Monetary Exchange (exchanging money for goods or services)
Medical Attention (healing the persona of VR damage)
Hiring Legal Counsel (hiring PC/NPC lawyers to create legal documents, provide arbitration in the event of criminal prosecution.
Engaging in sports/recreational activities and/or the duties of ones profession. (these may garner specific monetary or skill bonuses as determined by occupation/activity reward systems: i.e. jogging may incrementally increase a personas health as well as tone their body, working (including playing in Major League sporting events) will often result in financial rewards)
Life (+ & -)
Geography & Transportation
Necessities v. Amenities
Play-space v. Say-space

Resources: Execution:
Finance in Nu

Aesthetic Merchandise v. Functional Merchandise

Law in Nu
Civil Governance
Social Legislation
Criminal Law



3 Responses to “Thought Experiment (part1)”

  1. Peter Ludlow

    Oct 30th, 2003

    While I’m digesting this, I just wanted to point out that the MMORPG “There”, which I just joined, has at least part of this plan in place already. You can buy local currency from the game corp. This gives them the incentive to control the money supply, since if they can’t, people will buy the currency on the black market from money suppliers who have found cheats or other efficient means of generating in game currency. The other thing that There has going for it is lots of custom content. And guess what, because the money supply is under control it is worth the trouble of gamers to design and make objects (typically fashion items, but so what?). Why we don’t have this on TSO is utterly beyond me.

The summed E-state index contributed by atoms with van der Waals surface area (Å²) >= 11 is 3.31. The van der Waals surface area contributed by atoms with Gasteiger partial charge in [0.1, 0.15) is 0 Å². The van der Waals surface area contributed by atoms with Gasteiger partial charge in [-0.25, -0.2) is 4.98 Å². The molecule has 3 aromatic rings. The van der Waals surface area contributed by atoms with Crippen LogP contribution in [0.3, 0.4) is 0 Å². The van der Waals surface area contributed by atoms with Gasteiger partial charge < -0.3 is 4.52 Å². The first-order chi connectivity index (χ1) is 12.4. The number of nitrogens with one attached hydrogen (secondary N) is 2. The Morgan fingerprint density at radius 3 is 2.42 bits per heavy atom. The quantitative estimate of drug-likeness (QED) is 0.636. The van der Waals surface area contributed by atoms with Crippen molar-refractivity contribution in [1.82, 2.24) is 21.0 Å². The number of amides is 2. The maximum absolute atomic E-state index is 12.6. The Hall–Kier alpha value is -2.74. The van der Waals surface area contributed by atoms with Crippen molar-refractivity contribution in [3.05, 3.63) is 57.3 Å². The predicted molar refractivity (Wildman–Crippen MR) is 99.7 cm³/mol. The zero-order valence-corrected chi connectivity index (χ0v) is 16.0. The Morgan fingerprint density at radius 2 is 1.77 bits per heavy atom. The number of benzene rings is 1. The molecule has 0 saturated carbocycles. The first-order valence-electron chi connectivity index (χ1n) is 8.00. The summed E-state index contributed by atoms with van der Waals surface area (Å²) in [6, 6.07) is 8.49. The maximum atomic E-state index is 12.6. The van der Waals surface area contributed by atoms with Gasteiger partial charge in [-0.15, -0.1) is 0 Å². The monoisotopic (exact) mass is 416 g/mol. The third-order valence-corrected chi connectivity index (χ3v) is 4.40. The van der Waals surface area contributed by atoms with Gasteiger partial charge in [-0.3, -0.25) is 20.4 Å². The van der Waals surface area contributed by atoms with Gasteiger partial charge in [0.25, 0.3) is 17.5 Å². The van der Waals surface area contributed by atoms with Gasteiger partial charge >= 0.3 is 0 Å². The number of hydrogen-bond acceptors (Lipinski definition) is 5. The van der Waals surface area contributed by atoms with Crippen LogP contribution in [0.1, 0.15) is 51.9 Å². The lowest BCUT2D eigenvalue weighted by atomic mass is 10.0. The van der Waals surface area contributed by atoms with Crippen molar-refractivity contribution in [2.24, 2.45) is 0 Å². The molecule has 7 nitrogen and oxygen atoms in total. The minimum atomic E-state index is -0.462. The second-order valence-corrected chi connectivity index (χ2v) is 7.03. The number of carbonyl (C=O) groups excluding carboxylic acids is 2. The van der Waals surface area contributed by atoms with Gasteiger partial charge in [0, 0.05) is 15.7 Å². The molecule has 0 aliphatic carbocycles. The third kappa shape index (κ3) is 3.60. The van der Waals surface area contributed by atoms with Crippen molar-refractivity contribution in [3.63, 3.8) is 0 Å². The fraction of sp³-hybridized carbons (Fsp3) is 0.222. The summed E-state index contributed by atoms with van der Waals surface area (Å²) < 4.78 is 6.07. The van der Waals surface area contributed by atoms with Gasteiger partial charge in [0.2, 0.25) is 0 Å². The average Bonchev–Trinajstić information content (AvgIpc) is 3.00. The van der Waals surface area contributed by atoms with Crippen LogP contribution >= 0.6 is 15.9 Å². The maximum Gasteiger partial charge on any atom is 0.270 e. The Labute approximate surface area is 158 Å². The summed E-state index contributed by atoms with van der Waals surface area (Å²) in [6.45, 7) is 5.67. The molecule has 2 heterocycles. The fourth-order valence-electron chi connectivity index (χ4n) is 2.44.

2. kale

    Nov 6th, 2003

    I would also like some ruminations on this in the following form: How much do people use the virtual realm for escapism? I tend to believe that’s the major attraction. You can do all sorts or crazy, adventurous, strange things in these games with your character, and the consequences aren’t that bad. Which leads me to wonder about how far someone could take the proposal above, made by our editor-in-chief, Squirrel. Attaching severe consequences to actions in these games might make them more real-life like, and perhaps it would be interesting to academics and the like-minded to study that. Yet, as the game gets more real (I’m thinking here, specifically, of the proposal that you would die in the game and lose your character without hope of redemption), people will be less attracted to it. Maybe people want things to “look real,” maybe people care about things like ridiculous money deflation in the game (I don’t hear much moaning about it, except from my fellow economics editor), but I suspect that they’re most interested in getting away from reality when they enter these game worlds. If that’s the case, wouldn’t a move towards reality (in terms of attaching severe consequences to game actions, making sure the value of money holds up, etc.) turn people off from what they value most in some of these realms(getting away from the real world and it’s nasty inescapable consequences)…any further thoughts?

  3. Fischer Paul

    Jan 20th, 2004

    ‘May you live all the days of your life.’ – Swift

Leave a Reply